Christmas is often a roadblock to normality, for those who celebrate it and those who don’t, in part, as well. For me, it posed an unprecedented question this week; what to write about, in keeping with the festive spirit? Here in stiff-upper lipped Blighty, the lack of a winter break, in stark contradiction to its continental cousins, maybe? It seemed a little too easy. A Christmas list-style ode, or Yuletide carol, to all the things I want to see banned or introduced into the beautiful game, was that a possibility? Too similar to past (and possibly) future blogs for my liking, even if it had the potential to recap all that I’ve covered in the year, whilst still assuming a festive stance. I even took a brainstorming session while sitting in the bath – fully clothed – on Thursday morning in attempt to discover a fitting subject. One that hits the theme for the time of year, chiming a hopefully positive tune, yet still captures the footballing scene in all its inglorious magnitude. In the end, it was only by the time I assumed my position, crouched over the desk in my slightly smaller-than-average room, on Thursday night, and began to pen the weekly blogging mind map that a (hopefully) fitting topic struck me.
Obviously football and Christmas have had a visible intertwining over the decades and centuries, with each having the other to thank for many a moment that will go down in history, à la the Christmas Day Truce of 1914, in the frozen fields of Northern France and Belgium, where British and German troops dropped weapons to partake in light-hearted games ‘over the top’. The annual tradition of Boxing Day matches in England, too, is a reminder of the sentiment those who run the game still have, or are pressurised into having by those with more soul, with the holiday period, a heart-warming and familiar presence in the modern game. This same game, expanded into unimaginable extremities by the businessmen in charge over the past half century or so, has not forgotten the religious holiday in many areas which mark it, even for its sins elsewhere, representing a peculiar, if seldom considered, period in even the most professional of leagues. Peculiar in the sense that many European leagues mark it with an extended break, I suppose, yet England, as a footballing fraternity, has so stubbornly refused to, in spite of the criticism of many a currently or formerly exhausted player, foreign manager or beleaguered pundit over the years, rather than by any other definition of the word. But as I said, we aren’t discussing the winter break here.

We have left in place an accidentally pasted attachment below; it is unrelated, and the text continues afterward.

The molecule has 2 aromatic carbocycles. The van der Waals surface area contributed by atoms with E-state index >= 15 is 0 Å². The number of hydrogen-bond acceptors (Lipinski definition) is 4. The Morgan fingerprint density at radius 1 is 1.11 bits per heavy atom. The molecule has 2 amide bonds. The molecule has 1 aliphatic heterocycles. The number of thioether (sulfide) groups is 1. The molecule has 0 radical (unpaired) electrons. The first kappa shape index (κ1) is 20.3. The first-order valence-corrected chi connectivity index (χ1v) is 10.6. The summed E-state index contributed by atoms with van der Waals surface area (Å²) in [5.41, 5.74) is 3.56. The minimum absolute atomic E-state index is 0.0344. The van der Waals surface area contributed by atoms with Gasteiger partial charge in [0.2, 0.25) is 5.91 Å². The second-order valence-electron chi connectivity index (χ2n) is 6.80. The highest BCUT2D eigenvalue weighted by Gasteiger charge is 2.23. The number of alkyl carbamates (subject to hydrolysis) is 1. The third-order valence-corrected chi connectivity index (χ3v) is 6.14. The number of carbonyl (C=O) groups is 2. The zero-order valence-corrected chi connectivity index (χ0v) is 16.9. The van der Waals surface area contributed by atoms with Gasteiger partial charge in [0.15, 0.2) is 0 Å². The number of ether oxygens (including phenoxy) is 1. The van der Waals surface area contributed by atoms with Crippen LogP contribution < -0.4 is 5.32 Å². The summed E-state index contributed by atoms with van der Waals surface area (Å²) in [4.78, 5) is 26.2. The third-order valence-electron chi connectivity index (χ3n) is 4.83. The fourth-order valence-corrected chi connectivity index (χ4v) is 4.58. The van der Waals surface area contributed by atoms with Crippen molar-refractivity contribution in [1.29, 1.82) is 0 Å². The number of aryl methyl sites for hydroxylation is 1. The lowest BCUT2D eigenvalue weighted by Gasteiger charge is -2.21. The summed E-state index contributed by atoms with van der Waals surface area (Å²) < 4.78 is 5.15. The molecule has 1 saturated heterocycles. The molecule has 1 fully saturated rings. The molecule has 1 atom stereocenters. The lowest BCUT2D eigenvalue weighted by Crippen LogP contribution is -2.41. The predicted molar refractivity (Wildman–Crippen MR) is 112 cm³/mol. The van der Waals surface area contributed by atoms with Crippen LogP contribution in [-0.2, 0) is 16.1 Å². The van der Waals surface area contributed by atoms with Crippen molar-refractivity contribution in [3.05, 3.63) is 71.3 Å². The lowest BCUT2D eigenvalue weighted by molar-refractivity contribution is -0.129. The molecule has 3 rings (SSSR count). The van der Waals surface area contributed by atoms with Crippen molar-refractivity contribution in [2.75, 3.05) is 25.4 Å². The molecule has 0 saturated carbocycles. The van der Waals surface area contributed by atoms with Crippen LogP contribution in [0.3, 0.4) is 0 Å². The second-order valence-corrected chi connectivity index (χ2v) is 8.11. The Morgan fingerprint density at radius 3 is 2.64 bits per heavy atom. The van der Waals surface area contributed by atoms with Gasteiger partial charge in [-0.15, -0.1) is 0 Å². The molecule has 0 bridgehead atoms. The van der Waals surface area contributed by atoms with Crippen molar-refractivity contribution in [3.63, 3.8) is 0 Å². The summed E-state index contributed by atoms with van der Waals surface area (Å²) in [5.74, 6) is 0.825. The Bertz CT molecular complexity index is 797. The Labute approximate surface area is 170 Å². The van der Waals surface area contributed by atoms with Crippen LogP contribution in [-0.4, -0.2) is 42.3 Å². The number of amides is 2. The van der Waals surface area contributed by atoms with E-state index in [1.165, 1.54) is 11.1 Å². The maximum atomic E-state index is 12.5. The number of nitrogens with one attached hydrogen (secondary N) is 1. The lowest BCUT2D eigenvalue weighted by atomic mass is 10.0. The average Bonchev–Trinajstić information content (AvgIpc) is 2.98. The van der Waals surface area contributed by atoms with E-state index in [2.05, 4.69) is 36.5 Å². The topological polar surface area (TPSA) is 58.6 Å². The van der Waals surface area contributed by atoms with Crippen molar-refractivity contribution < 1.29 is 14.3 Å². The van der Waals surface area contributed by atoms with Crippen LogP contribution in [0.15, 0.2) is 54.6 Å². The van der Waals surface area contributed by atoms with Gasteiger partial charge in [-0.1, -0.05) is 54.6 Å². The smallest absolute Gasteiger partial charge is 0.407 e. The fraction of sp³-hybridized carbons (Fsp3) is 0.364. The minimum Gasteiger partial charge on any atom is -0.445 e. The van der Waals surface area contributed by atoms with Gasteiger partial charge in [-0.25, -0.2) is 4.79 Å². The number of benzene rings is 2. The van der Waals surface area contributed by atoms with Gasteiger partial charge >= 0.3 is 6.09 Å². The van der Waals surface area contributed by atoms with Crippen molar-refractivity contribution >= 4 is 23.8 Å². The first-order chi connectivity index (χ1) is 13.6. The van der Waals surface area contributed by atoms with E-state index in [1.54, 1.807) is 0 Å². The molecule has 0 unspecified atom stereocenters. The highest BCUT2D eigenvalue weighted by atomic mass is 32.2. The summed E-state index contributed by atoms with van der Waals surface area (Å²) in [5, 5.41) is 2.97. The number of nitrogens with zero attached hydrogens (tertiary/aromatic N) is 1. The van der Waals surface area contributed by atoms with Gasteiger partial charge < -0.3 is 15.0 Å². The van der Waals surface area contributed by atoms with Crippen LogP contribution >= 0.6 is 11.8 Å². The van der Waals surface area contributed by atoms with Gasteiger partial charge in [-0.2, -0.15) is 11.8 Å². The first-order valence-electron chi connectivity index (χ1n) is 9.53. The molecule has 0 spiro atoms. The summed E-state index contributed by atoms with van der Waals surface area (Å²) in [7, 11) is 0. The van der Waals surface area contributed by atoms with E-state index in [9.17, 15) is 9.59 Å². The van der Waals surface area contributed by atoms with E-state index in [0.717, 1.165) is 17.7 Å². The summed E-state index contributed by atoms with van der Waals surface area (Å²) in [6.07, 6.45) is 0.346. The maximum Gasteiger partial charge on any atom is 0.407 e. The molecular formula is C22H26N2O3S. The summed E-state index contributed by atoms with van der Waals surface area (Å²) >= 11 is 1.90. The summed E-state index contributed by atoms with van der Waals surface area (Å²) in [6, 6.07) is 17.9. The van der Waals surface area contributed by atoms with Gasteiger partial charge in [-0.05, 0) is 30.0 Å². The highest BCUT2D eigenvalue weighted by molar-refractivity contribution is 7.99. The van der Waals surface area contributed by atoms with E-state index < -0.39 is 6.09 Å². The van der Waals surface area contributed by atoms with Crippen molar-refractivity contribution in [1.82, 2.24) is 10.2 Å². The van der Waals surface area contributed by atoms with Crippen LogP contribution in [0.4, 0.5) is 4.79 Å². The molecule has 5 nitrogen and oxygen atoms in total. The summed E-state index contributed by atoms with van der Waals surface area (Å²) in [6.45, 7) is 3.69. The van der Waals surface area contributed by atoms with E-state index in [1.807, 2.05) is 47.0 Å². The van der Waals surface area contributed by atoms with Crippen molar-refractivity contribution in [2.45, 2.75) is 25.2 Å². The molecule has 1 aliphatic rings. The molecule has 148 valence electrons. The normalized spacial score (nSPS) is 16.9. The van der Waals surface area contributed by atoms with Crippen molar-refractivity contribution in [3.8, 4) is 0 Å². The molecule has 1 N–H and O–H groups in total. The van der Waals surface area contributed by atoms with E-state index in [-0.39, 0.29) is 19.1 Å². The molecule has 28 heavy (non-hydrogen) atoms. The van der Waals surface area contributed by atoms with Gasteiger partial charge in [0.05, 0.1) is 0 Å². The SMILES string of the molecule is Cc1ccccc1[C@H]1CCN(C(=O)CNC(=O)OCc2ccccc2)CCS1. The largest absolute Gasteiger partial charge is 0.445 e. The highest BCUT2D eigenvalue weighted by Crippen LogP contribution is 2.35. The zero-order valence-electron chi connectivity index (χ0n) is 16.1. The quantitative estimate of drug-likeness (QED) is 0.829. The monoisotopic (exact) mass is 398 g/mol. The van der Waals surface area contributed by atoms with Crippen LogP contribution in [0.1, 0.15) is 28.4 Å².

Why, then, did I lay my eyes on the eponymous subject of this week’s blog? Well, through my eyes, Christmas highlights both the best, and in dire cases, the worst, of football’s messy form, one decidedly torn by loyalties to the playing side and the commercial side alike, and how both can occupy the same mad house as one another. There are, of course, the examples of how football graces the institutionalised religious celebration, such as in the entirely touching behaviour of a number of clubs, players and fans across the globe, reaching out to those less advantaged and going out of their way to put a smile on the face of one another. However, an immovable presence, depicting how the grossly overfed sport has tarnished the name of the mid-Winter ceremony through its continued pursuit of stakeholder’s cash and inaction in attending the gaping wounds in the game, does hang over us all as we admire football and its role in society at this time of year. That’s why I’m here to analyse how useful the festivities are in expanding football’s presence amongst professionalised sporting ranks, and how, moving into the future, the likes of the Premier League will attempt to utilise our celebrations in their marketing ploys and financially profitable schemes.
Other than the obvious, in which you could observe that Christmas aids football in a purely commercial sense, considering the stature now of the holidays as an economic hotbed, as the sales of football kits, scarves, hats and any other kind of merchandise you could ever imagine, rise greatly, the time of year does affect the sport in many more subliminal ways. For one, it forms an impressive fan base for FC Santa Claus, the third division – or Kakkonen - Finnish side, who play their home games in the northern city of Rovaniemi, which lies within the Arctic Circle. I jest, though that is one of the less obvious affects in the Western world. What I’m keen to explore is to what extent football and Christmas are tied, how each relies upon the other, but more on how the former is a recipient of the latter’s message of goodwill and peace to all men. A message that transcends religious beliefs and personal backgrounds, I’m sure you’ll agree, whether you celebrate the holidays or not. These lessons, at least in the pressure cooker of a world we live in, especially at Christmas time, in the capitalist, majority Christian West, are put on repeat for the extent of the celebrations, maybe if not through the heavy-handed media, by the education we received, impressing these basic morals upon us.